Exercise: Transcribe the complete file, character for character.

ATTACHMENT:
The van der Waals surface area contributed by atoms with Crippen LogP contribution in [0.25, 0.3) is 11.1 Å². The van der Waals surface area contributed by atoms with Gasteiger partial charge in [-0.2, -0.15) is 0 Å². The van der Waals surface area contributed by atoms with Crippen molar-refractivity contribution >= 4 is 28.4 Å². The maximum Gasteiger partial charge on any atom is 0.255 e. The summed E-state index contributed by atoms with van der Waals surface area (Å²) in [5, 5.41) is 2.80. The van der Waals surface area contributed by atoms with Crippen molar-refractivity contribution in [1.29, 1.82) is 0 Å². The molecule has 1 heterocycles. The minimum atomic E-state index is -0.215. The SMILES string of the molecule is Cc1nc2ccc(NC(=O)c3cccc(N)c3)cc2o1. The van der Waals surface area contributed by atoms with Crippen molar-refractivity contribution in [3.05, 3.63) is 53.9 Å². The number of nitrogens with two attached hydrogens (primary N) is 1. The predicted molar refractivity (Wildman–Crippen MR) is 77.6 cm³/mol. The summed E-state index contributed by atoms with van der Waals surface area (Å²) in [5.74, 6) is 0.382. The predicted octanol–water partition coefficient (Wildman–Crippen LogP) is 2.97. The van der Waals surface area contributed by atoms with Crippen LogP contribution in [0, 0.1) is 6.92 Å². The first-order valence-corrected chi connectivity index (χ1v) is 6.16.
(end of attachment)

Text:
The van der Waals surface area contributed by atoms with Crippen LogP contribution in [0.25, 0.3) is 11.1 Å². The van der Waals surface area contributed by atoms with Gasteiger partial charge in [-0.2, -0.15) is 0 Å². The van der Waals surface area contributed by atoms with Crippen molar-refractivity contribution >= 4 is 28.4 Å². The maximum Gasteiger partial charge on any atom is 0.255 e. The summed E-state index contributed by atoms with van der Waals surface area (Å²) in [5, 5.41) is 2.80. The van der Waals surface area contributed by atoms with Crippen molar-refractivity contribution in [1.29, 1.82) is 0 Å². The molecule has 1 heterocycles. The minimum atomic E-state index is -0.215. The SMILES string of the molecule is Cc1nc2ccc(NC(=O)c3cccc(N)c3)cc2o1. The van der Waals surface area contributed by atoms with Crippen molar-refractivity contribution in [3.05, 3.63) is 53.9 Å². The number of nitrogens with two attached hydrogens (primary N) is 1. The predicted molar refractivity (Wildman–Crippen MR) is 77.6 cm³/mol. The summed E-state index contributed by atoms with van der Waals surface area (Å²) in [5.74, 6) is 0.382. The predicted octanol–water partition coefficient (Wildman–Crippen LogP) is 2.97. The van der Waals surface area contributed by atoms with Crippen LogP contribution in [0, 0.1) is 6.92 Å². The first-order valence-corrected chi connectivity index (χ1v) is 6.16.